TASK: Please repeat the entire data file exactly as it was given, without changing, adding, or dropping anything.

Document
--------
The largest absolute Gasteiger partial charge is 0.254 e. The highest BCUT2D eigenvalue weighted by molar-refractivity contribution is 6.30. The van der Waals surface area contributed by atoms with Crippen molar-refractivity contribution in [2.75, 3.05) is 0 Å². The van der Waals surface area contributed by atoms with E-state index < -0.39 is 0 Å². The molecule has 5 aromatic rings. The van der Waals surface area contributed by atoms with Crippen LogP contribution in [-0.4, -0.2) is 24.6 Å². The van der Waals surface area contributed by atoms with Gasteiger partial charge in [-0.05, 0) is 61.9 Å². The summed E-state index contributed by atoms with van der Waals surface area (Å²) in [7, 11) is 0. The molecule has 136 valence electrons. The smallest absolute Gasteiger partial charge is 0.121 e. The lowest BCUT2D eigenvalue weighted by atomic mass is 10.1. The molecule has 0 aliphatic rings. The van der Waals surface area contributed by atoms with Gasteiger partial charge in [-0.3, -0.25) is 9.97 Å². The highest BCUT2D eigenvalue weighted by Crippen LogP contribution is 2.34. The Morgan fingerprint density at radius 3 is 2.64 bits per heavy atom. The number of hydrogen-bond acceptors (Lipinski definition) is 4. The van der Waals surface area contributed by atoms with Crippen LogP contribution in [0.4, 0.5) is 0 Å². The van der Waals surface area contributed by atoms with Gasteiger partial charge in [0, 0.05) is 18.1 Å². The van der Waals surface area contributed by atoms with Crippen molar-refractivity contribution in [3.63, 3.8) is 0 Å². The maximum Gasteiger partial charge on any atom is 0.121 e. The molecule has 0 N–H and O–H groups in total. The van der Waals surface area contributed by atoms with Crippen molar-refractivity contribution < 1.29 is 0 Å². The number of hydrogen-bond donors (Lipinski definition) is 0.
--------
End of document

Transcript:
The largest absolute Gasteiger partial charge is 0.254 e. The highest BCUT2D eigenvalue weighted by molar-refractivity contribution is 6.30. The van der Waals surface area contributed by atoms with Crippen molar-refractivity contribution in [2.75, 3.05) is 0 Å². The van der Waals surface area contributed by atoms with E-state index < -0.39 is 0 Å². The molecule has 5 aromatic rings. The van der Waals surface area contributed by atoms with Crippen LogP contribution in [-0.4, -0.2) is 24.6 Å². The van der Waals surface area contributed by atoms with Gasteiger partial charge in [-0.05, 0) is 61.9 Å². The summed E-state index contributed by atoms with van der Waals surface area (Å²) in [7, 11) is 0. The molecule has 136 valence electrons. The smallest absolute Gasteiger partial charge is 0.121 e. The lowest BCUT2D eigenvalue weighted by atomic mass is 10.1. The molecule has 0 aliphatic rings. The van der Waals surface area contributed by atoms with Gasteiger partial charge in [-0.3, -0.25) is 9.97 Å². The highest BCUT2D eigenvalue weighted by Crippen LogP contribution is 2.34. The Morgan fingerprint density at radius 3 is 2.64 bits per heavy atom. The number of hydrogen-bond acceptors (Lipinski definition) is 4. The van der Waals surface area contributed by atoms with Crippen LogP contribution in [0.4, 0.5) is 0 Å². The van der Waals surface area contributed by atoms with Gasteiger partial charge in [0, 0.05) is 18.1 Å². The van der Waals surface area contributed by atoms with Crippen molar-refractivity contribution in [3.63, 3.8) is 0 Å². The maximum Gasteiger partial charge on any atom is 0.121 e. The molecule has 0 N–H and O–H groups in total. The van der Waals surface area contributed by atoms with Crippen molar-refractivity contribution < 1.29 is 0 Å². The number of hydrogen-bond donors (Lipinski definition) is 0.